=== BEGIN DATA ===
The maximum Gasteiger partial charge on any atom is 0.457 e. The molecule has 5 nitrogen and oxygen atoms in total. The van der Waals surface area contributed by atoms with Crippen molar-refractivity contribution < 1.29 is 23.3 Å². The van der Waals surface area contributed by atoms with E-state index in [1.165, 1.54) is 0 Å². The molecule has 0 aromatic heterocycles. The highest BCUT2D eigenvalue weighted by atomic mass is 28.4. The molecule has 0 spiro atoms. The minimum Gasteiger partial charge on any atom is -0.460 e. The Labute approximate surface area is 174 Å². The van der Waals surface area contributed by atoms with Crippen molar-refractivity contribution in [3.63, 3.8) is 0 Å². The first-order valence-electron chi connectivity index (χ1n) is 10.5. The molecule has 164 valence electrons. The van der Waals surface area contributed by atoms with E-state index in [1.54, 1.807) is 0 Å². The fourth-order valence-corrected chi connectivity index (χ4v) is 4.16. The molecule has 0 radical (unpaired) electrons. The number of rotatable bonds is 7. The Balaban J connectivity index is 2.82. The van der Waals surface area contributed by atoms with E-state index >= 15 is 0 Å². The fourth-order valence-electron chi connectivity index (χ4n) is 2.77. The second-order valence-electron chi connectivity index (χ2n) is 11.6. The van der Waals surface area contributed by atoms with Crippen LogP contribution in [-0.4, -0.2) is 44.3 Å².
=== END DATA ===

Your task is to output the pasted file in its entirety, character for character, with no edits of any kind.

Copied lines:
The maximum Gasteiger partial charge on any atom is 0.457 e. The molecule has 5 nitrogen and oxygen atoms in total. The van der Waals surface area contributed by atoms with Crippen molar-refractivity contribution < 1.29 is 23.3 Å². The van der Waals surface area contributed by atoms with E-state index in [1.165, 1.54) is 0 Å². The molecule has 0 aromatic heterocycles. The highest BCUT2D eigenvalue weighted by atomic mass is 28.4. The molecule has 0 spiro atoms. The minimum Gasteiger partial charge on any atom is -0.460 e. The Labute approximate surface area is 174 Å². The van der Waals surface area contributed by atoms with Crippen molar-refractivity contribution in [3.63, 3.8) is 0 Å². The first-order valence-electron chi connectivity index (χ1n) is 10.5. The molecule has 164 valence electrons. The van der Waals surface area contributed by atoms with E-state index in [1.54, 1.807) is 0 Å². The fourth-order valence-corrected chi connectivity index (χ4v) is 4.16. The molecule has 0 radical (unpaired) electrons. The number of rotatable bonds is 7. The Balaban J connectivity index is 2.82. The van der Waals surface area contributed by atoms with E-state index >= 15 is 0 Å². The fourth-order valence-electron chi connectivity index (χ4n) is 2.77. The second-order valence-electron chi connectivity index (χ2n) is 11.6. The van der Waals surface area contributed by atoms with Crippen LogP contribution in [-0.4, -0.2) is 44.3 Å².